In the late 1970S I became obsessed with Ben Hogan. A columnist for the Dallas Morning News, I had heard what sounded like ghost stories about how Hogan could be glimpsed only through the trees when he hit balls, alone, in a practice fairway at Shady Oaks Country Club in Fort Worth. I'd heard that Hogan had become a bitter recluse, even shunning interviews with writers who had followed him for years.
I couldn't help but be curious about why, after playing his final tournament in 1971, Hogan had turned his back on a world that marveled at his quest for golf perfection. Three times I called his secretary requesting an interview. Each time she said, "Maybe in a couple of months." I got the message.
So in the summer of 1980, when Hogan was 67, I began to interview pros from Hogan's era and Shady Oaks members who had observed him from a distance. Several pros expressed resentment and sympathy. They resented perhaps the greatest golfer ever for refusing to lend his ticket-selling mystique to the Legends of Golf tournament. Yet most were painfully familiar with the demons that had robbed Hogan of his ability to play golf.
It wasn't merely that Hogan suffered from the putting yips, as any 67-year-old might. No, Hogan's affliction was so severe that he could no longer even attempt to putt. Several members vowed that Hogan still struck the ball as purely and consistently as ever—at 64, they said, he shot his age on his home course by smothering the flag so often he had "five or six gimme birdies." But soon after that, they said, Hogan hit his approach shot on number 1 about five feet from the cup—then stood over the putt for several minutes before leaving his ball on the green and returning to his private table in the club's Terrace Room. There, as usual, he sat alone, smoking cigarettes.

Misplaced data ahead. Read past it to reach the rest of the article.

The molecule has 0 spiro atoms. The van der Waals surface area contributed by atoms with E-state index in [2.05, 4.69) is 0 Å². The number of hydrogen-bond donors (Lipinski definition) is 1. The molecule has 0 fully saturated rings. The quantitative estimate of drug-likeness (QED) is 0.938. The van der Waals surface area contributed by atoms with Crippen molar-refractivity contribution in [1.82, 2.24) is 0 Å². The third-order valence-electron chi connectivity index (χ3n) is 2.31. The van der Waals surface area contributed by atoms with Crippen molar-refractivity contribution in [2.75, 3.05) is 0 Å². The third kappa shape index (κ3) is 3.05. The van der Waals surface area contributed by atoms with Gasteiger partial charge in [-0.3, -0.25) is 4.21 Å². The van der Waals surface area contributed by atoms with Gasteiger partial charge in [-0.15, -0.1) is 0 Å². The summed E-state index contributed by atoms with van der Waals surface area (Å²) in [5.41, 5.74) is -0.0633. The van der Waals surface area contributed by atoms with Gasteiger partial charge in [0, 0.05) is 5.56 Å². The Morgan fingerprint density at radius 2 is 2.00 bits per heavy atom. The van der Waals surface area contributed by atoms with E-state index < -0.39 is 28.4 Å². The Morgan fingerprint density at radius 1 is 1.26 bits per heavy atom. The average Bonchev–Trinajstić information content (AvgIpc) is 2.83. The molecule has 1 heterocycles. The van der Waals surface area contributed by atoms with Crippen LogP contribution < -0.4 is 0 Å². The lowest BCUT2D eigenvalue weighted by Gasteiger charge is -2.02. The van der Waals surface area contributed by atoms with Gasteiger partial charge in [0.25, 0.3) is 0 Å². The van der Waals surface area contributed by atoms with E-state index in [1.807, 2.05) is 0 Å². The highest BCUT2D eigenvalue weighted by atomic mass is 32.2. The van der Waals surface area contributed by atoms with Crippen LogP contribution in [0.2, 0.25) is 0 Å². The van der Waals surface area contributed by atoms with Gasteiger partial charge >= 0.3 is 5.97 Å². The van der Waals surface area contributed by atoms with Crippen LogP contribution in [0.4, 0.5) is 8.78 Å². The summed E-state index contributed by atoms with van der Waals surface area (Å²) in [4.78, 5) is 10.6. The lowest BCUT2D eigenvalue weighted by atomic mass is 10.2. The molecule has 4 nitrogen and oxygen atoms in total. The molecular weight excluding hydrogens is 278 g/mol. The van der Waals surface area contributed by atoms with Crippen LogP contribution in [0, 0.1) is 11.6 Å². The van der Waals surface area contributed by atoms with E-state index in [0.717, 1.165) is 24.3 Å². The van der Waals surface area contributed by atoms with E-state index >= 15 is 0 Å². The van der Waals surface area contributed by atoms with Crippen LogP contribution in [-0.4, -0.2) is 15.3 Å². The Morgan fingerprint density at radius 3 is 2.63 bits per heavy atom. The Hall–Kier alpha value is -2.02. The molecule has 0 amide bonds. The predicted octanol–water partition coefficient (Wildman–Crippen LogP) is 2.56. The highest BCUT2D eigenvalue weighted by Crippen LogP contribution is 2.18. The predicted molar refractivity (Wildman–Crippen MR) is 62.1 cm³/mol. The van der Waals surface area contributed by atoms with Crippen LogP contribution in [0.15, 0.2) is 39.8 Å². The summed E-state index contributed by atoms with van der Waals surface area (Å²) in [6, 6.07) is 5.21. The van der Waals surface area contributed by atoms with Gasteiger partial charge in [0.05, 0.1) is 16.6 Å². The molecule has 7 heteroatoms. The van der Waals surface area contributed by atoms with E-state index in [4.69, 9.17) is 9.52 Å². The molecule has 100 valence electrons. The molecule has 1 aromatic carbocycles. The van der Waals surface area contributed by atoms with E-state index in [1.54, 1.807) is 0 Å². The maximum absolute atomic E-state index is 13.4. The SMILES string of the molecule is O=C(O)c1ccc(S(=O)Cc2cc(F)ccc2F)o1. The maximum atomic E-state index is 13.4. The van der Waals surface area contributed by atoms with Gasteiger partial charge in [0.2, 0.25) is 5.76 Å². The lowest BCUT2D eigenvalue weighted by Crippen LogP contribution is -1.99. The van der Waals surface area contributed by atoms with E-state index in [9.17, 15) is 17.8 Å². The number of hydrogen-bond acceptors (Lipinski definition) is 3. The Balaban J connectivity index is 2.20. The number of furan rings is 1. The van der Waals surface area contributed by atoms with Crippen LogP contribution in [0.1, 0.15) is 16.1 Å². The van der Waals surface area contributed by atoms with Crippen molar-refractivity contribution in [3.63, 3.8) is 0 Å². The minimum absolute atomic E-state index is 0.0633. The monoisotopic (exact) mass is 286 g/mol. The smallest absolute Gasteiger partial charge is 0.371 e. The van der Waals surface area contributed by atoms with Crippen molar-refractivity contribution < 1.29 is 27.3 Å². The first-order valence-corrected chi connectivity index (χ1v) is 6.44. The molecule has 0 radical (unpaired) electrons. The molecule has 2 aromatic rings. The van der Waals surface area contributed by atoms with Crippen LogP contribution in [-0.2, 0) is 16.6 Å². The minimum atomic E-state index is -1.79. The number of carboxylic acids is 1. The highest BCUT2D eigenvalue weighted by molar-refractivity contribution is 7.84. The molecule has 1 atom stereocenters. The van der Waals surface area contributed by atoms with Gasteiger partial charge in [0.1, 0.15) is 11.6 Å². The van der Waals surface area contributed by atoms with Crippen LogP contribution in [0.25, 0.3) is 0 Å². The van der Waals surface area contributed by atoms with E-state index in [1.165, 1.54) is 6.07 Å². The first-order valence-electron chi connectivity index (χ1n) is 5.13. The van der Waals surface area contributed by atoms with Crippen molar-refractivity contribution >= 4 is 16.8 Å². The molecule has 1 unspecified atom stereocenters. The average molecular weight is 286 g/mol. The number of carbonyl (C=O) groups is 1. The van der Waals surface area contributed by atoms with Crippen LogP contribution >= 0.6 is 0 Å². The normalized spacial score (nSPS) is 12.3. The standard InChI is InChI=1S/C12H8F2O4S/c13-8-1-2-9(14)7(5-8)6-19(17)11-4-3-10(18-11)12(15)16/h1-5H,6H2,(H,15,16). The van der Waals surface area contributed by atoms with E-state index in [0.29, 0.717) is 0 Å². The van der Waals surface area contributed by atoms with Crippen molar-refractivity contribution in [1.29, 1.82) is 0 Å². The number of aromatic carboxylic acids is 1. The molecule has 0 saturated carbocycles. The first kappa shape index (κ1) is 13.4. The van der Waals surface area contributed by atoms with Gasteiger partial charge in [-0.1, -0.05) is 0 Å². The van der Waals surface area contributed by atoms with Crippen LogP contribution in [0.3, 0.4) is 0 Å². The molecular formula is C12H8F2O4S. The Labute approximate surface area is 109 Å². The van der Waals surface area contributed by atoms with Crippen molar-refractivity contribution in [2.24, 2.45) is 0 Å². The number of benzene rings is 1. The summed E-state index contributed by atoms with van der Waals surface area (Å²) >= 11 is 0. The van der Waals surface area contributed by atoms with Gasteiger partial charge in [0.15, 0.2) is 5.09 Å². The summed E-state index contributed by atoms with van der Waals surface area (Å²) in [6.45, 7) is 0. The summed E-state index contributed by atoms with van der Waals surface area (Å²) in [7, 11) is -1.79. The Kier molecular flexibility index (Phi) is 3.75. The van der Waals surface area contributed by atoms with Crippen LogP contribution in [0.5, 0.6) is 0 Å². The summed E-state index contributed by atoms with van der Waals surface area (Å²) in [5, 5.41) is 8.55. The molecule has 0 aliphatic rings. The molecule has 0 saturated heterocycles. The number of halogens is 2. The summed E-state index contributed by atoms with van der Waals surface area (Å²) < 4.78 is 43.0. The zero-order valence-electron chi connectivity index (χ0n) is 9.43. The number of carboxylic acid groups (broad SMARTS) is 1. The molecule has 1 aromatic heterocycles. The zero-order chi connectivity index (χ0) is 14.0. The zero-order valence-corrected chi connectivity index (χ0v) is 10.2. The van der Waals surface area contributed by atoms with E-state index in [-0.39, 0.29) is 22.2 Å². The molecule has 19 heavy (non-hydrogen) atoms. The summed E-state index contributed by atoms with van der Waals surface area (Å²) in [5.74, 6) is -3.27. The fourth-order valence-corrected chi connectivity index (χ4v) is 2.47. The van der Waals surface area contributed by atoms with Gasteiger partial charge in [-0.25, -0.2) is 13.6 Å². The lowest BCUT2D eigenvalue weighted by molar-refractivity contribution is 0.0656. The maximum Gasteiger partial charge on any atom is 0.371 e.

Soon Hogan refused to play golf in public. Instead he continued to do what had made him great: He hit practice balls, every day, rain or shine. In August 1980 I wrote a column about how Hogan took Max and his shag bag to a remote portion of a practice fairway and hit balls for hours. Max—a black-and-white shepherd mix—was, I explained, the "club dog." Max did not require another of Hogan's dislikes: conversation.
I doubted that Hogan would like—or even read—an article about his reclusion, but I soon received a letter from him, saying in part, "Thanks very much for the nice article.... There is a problem, however.... Max is suing me for contributory negligence. You recall that you called Max 'the club dog.' Everyone, including Max, knows he is not a dog but that he is President, Chairman of the Board and protector of the club's membership. I have explained to Max that the article was written unbeknown to me, but he will not accept that.... When I speak to him now, he wags his tail very slightly, whereas in the past he would give me a vigorous waggle. Also, he has stopped watching me practice. This, of course, really puts me down since he was my last galleryite. I will try to settle this suit out of court for a few Quarter-Pounders, but...."
The letter, obviously did not sound as if it had been written by a bitter man. A subsequent phone conversation I had with Hogan confirmed that he was spending his later years doing what made him happiest—hitting balls and perfecting his swing. No press. No putting. Just he and Max.
When I heard last Friday that Mr. Hogan had died, I reread the framed letter and felt good.